During the 19th century, the City of Burlington developed in a grid pattern from the main crossroads of High and Broad streets. Blocks of attached rowhouses built in the latest architectural style characterize the city as a 19th-century town. Ferries carried traffic across the Delaware River to Pennsylvania before bridges were built.
Burlington's waterfront park along the river was developed as a result of urban renewal and flood control projects in the late 1960s and 1970s. The shoreline improvements—revetments, walkways, etc.—span the city's Delaware riverfront from the Burlington-Bristol Bridge to Assiscunk Creek.
The remains of former waterfront industries, ferry terminals, and docks were demolished. Development of an open, grassy park with a tree-lined waterfront esplanade has reconnected city residents to the riverfront for recreation. This also ensures that business properties are not at risk during floods and reduces damages.
In this period, the United States federal and state governments began to value their historic assets more highly, and efforts were made to preserve structures that were significant to the layered history of places. In addition to recognition of individual structures, such as the National Historic Landmark St. Mary's Church, the city has two historic districts listed on the National Register of Historic Places, with multiple contributing buildings: the Burlington Historic District includes structures from both the eighteenth and nineteenth centuries. It is adjacent to the city's High Street Historic District.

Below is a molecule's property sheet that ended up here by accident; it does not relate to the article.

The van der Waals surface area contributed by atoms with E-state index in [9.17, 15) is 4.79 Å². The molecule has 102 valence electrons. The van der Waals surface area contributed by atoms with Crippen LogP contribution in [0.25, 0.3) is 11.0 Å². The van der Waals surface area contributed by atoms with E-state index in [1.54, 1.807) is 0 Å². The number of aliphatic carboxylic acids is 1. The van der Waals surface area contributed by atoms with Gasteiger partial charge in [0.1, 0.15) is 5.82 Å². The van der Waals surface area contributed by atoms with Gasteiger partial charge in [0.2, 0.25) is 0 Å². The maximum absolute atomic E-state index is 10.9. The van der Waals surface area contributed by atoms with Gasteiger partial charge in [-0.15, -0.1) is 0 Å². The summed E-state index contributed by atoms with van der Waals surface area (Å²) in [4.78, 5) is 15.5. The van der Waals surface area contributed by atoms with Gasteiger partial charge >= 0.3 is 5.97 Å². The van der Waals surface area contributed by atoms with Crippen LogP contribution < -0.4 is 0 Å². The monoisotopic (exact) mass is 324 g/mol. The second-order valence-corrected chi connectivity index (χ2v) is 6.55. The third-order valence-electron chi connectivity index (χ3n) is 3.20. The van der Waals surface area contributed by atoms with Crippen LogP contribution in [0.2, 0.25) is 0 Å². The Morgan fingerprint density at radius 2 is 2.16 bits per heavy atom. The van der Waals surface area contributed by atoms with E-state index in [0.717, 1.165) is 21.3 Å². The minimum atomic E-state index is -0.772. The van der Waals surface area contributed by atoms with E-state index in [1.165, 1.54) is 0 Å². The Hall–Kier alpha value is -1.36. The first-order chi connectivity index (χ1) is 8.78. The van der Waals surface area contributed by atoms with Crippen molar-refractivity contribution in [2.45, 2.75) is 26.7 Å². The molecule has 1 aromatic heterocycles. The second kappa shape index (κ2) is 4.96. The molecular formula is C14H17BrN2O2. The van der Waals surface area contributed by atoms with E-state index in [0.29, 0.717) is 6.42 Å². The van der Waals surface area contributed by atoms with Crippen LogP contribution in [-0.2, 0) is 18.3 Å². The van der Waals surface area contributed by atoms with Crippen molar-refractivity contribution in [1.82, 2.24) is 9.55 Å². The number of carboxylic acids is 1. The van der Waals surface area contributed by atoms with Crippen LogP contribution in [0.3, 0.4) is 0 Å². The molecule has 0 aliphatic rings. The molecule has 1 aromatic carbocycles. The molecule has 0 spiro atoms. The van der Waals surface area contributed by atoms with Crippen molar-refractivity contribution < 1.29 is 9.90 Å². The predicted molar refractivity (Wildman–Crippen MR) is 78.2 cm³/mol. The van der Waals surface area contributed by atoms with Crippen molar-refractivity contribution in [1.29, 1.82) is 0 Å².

The Oneida Clubhouse narrowly escaped demolition during the urban renewal campaign. It was saved and renovated. As the new esplanade was built on fill that added land between the building and river's edge, it created a landlocked clubhouse for the boat club.
Burlington Coat Factory was founded in 1924 as a wholesaler of ladies' coats and outerwear. The modern company was formed in 1972 when Monroe Milstein purchased a warehouse in the outskirts of the city of Burlington. He started selling coats and outerwear there at discount prices. The company gradually added other apparel, including suits, shoes, and accessories, and has branched out to include baby items and linens, all at discount prices. The company's corporate headquarters was moved from the city to Burlington Township in 1988. The Burlington Coat Factory relocated to a new store site in the fall of 2008.